In a Jan. 30 Reuters article printed in the Sydney Morning Herald, the lead starts off seeming as if the reporter is telling us "World governments should take heed of the most wide-ranging scientific assessment so far of a human link to global warming and reach agreement on prompt action to slow the trend," until we see that the reporter is paraphrasing a comment from the chairman of a panel on UN report on global climate change.

The article is brief, and plucks the salient points from the report, mostly paraphrasing from either the report or the chairman. However, not all the paragraphs are attributed. For example, paragraph six reads, "Thirty-five industrial nations have signed up to the UN's Kyoto Protocol, capping emissions of carbon dioxide." Is that because it's a fact one can easily look up? The number I found by googling was 160, but that must include all countries, not just industrialized ones. The article ends on a dramatic note, also with information attributed to the UN report:

The UN report, the fourth of its kind, is expected to foresee temperatures rising by 2 to 4.5 degrees celsius above pre-industrial levels by 2100, with a "best estimate" of a rise of 3 degrees celsius.

In another artice from the International Herald Tribune entitled, "Climate-change report expected to project rising temperatures and sea levels," we get a more details about the panel itself and the idea that there may be some disagreement over how to characterize the information:

But scientists involved in the effort warned that squabbling between teams and representatives from governments of more than 100 countries over how to portray the most probable rise in sea levels during the 21st century could distract from the basic finding that a warming world will be one in which retreating coasts are the new norm for centuries to come.

Both articles tend to emphasize the negative aspects of global warming, and I suspect that trend will continue in mainstream media as the public comes to accept that global warming is largely affected by human activities. As the chairman of the panel is quoted, "It would perhaps be no exaggeration to suggest that at no time in the past has there been a greater global appetite for knowledge on any subject as there is today on the scientific facts underlying the reality of global climate change."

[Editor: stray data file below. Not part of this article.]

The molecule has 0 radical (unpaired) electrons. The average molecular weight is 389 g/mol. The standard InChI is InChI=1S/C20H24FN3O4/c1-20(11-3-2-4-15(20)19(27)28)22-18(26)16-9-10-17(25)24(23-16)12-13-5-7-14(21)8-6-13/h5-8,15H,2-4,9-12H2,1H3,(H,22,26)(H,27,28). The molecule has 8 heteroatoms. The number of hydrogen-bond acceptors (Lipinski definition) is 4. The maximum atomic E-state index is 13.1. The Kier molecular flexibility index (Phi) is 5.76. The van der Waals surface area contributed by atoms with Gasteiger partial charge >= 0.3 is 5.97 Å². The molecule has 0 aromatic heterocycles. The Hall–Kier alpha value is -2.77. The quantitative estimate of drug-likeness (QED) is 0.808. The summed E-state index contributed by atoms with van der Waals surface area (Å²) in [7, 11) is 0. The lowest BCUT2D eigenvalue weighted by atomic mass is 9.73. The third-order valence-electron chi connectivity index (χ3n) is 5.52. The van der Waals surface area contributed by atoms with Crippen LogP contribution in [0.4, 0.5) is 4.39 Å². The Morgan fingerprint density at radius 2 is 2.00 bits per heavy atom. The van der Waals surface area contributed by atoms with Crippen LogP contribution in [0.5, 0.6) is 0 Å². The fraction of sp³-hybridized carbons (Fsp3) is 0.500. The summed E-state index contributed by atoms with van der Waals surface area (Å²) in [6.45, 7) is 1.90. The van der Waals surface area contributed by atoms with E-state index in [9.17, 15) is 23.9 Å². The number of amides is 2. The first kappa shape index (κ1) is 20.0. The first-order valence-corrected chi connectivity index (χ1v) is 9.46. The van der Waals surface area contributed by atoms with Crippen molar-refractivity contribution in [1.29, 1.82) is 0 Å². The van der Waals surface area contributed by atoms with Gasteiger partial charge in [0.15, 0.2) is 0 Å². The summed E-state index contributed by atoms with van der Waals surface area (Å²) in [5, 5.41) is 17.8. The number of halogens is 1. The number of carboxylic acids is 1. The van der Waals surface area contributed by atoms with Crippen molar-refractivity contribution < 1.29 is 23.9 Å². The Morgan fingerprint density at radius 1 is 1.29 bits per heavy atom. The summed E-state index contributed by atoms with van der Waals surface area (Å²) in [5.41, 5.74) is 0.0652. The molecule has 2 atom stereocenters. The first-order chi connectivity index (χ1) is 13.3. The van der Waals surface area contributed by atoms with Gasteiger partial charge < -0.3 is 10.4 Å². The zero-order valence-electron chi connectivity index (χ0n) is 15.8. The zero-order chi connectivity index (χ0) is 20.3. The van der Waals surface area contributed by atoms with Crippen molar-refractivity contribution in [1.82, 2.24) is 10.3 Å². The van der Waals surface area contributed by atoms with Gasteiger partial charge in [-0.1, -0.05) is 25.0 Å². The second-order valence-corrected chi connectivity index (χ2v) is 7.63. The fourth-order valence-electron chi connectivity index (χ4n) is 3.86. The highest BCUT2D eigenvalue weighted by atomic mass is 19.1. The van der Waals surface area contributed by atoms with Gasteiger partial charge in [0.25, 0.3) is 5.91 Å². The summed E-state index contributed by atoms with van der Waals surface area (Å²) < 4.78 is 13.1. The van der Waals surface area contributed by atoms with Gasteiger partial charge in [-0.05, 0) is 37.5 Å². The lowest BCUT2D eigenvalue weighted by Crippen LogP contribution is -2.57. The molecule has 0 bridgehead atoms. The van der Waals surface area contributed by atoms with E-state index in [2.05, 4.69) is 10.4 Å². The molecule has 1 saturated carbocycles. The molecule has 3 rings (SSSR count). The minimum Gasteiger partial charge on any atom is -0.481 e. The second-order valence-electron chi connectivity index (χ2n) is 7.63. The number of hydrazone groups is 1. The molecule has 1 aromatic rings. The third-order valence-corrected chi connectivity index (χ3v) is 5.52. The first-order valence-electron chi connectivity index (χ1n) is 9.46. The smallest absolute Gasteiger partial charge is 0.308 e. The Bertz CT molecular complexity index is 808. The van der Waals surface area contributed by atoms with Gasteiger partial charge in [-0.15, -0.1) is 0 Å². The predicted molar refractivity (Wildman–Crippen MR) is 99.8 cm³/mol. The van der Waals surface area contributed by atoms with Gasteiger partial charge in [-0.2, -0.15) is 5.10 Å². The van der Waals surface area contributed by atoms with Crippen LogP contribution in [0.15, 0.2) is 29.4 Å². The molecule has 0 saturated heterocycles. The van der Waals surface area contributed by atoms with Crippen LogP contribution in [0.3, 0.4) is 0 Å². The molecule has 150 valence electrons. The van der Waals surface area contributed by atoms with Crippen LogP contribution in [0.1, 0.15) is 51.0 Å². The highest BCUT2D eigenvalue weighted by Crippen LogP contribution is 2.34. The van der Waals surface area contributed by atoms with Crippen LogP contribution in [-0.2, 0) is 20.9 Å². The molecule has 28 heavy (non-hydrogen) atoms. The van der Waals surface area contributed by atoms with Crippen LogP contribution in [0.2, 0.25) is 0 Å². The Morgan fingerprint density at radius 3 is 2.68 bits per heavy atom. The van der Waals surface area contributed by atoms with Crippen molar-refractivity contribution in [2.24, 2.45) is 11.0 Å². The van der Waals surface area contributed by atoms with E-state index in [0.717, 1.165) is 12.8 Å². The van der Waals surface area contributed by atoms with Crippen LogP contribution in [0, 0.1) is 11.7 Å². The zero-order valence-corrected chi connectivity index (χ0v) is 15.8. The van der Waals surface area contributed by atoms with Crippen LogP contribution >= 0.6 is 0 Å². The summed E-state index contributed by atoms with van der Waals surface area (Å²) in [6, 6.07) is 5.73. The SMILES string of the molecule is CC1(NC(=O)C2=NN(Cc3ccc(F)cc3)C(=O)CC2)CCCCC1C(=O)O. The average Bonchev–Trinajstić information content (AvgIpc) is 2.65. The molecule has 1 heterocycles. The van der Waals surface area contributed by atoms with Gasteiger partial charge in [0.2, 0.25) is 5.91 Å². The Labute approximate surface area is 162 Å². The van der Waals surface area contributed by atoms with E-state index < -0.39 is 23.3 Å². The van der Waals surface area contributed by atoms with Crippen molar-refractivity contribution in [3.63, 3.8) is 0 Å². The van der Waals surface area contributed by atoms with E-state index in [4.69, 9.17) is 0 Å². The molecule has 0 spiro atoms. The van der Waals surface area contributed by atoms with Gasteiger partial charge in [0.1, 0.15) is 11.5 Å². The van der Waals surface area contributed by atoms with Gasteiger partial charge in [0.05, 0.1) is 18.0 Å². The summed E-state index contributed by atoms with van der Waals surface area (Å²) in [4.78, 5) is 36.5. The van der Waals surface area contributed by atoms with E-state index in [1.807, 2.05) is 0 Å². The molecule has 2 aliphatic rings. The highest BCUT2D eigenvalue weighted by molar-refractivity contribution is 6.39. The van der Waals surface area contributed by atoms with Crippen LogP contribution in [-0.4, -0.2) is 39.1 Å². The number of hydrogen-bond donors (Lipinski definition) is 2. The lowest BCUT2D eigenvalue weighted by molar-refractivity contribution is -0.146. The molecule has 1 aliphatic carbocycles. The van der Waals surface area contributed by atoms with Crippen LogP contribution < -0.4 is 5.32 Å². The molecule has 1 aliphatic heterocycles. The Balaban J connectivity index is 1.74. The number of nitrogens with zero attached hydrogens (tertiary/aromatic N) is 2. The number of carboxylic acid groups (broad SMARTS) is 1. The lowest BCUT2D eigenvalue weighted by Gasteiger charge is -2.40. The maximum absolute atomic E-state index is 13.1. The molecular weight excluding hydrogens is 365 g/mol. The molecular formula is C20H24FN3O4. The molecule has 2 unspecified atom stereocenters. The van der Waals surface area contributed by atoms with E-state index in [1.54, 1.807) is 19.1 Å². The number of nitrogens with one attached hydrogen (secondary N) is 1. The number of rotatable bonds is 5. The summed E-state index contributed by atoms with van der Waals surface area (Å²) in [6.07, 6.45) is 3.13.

For a glimpse at what our administration is up to on this front, read an excerpt from the hearing before before the Committee on House Oversight and Government Reform Tuesday, when a scientist answered questions about an alleged cover up of public information on the effects of climate change.


January 22, 2007

Go to Hell (AP article) (Reuters)

Hugo Chavez gives good copy, that's for sure. In an AP article about recent comments on a Venezuelan broadcast the reporter chooses some juicy quotes with accompanying imagery, such as of bikin-clad Brazilian dancers. He uses the word "tirade" to describe Chavez' broadcast, although the words Chavez himself uses, such as "go to hell, gringos" and "you've forgotten me, missy" referring to Secretary Rice, already paint Chavez as hot-headed. In both this AP article and a Reuters article, he is referred to as an ally of Cuba, which might cause readers to view Chavez as misguided, at best, extreme, at worst. Is the linking of the two an attempt at demonization? And there is a discrepancy between the reports. The AP reporter writes that Chavez calls Rice "missy" and the Reuters reporter writes that he called her "my little girl." I wonder if that's a discrenpancy in the translation from Spanish to English. The original Spanish word might have been "mija," which means "my little one."
Both articles are in response to a decree by the Venezuelan legislature that may give Chavez the power to enact legislation on his own, which the US has criticized.